Self-Published Composers Explain What They Do and Why Jennifer Higdon

Self-Published Composers Explain What They Do and Why Jennifer Higdon

Jennifer Higdon
photo by Patented Photos

I basically do everything that an established publishing house does: I take orders from customers, print scores and parts, do the binding, mail the music, do the billing, report performances to ASCAP, and negotiate contracts for commissions.

The duplication of music is not that difficult – any copy place can aid in this endeavor. I do my own binding; I bought a $100 binder, which is easy to obtain, from an office supply store. The mailing process is straightforward, as long as you make sure that the music won’t be damaged in shipment (padded envelopes are great for this). When I first started, I created a standard bill on the computer which I still use today. And I’m able to fill requests for program notes, bio information, or a photo much faster than a big publishing house (this has been a consistent experience – substantial delays from the publishing houses!). I find that sometimes people need things FAST…I’m able to turn it around within a couple of hours, which is important. This way, I can make sure the order is correct and meets my customers’ requests.

The one thing that I don’t do, is advertise. I don’t have an advertising pamphlet to distribute, but then I’ve found people don’t perform music based on a piece of paper with a bunch of facts on it. They either have to know your name, have heard your music, or have been recommended by someone that they trust – no pamphlet will convince people to program your music without them having heard from a known source that your music makes an impact. I realize this may sound strange, but I depend on word-of-mouth advertising for my music to get to the public. Musicians are the best advertisement in the world. If they like a piece, they will approach you for more. If they hear a piece that excites them, they will tell others about it. I’ve been fortunate in that this method has worked successfully for me both in getting subsequent performances and in getting commissions.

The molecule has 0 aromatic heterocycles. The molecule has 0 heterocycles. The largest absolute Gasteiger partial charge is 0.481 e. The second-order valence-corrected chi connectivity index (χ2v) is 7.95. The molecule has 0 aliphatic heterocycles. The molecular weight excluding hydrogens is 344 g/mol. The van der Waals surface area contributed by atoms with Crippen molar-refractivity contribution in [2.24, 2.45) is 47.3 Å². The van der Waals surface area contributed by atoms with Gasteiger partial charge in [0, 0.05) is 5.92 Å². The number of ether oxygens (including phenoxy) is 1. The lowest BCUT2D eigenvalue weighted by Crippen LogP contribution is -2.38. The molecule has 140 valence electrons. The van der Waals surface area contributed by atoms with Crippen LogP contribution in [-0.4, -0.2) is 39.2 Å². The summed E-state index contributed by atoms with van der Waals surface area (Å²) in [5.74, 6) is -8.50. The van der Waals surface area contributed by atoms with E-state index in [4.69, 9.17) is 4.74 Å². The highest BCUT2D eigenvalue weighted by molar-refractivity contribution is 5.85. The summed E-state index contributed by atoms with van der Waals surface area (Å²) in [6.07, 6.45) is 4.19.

In the various stages of my career, I have considered going with a publisher, but the more I thought about it, it seemed absurd to me to have to give up the copyright to my own creative work. Something about this idea has always bothered me. I understand the need for a large publisher to cover expenses (they are large, they have a lot more expenses), and sometimes they feel that in order to cover their costs they want to own the copyright. I, however, do not like the idea of giving up ownership of my work and I don’t want to have to buy copies of my own works.

I’ve also found that, as a performer and a conductor, I’ve had way too many experiences of having to wait too long to get music from the established houses. I don’t want my music to be so inaccessible. I don’t want my orchestra pieces to be too expensive for orchestras with small budgets (I ran across this a lot when I had a regular conducting gig)…the music should be affordable to anyone, from the poorest student to the small university chamber orchestra to the biggest budget groups around. This is not to say that I sell myself short by charging little or no money – a composer should be fairly compensated always. But I do make considerably more than I would if I were receiving a small percentage of the cover price or rental fees that are the standard of established publishing houses. I believe that composers should be paid, and I believe they should be paid fairly: 10-20 cents on the dollar is not my idea of fair compensation.

Finally, no one is going to represent me better than me. No one is going to be able to stay on top of things that need to get done better than me. I don’t want to have to check on others to see if they’ve mailed an order or filled a request; having to check can often take as much time as doing it myself.

Self-publishing aids me in being able to make a living as a working composer. This occurs because I collect my own publisher royalties and I have the revenue from music sales. Philip Glass once told me that if I want to make my living as a composer, I should keep the rights to my own music; I think that may have been some of the most valuable advice that I’ve ever received. That extra income definitely makes it possible to set my own hours and have more time and energy to write more music. With the incredible technologies available today, it is quite feasible to be your own publisher and artistic representative.

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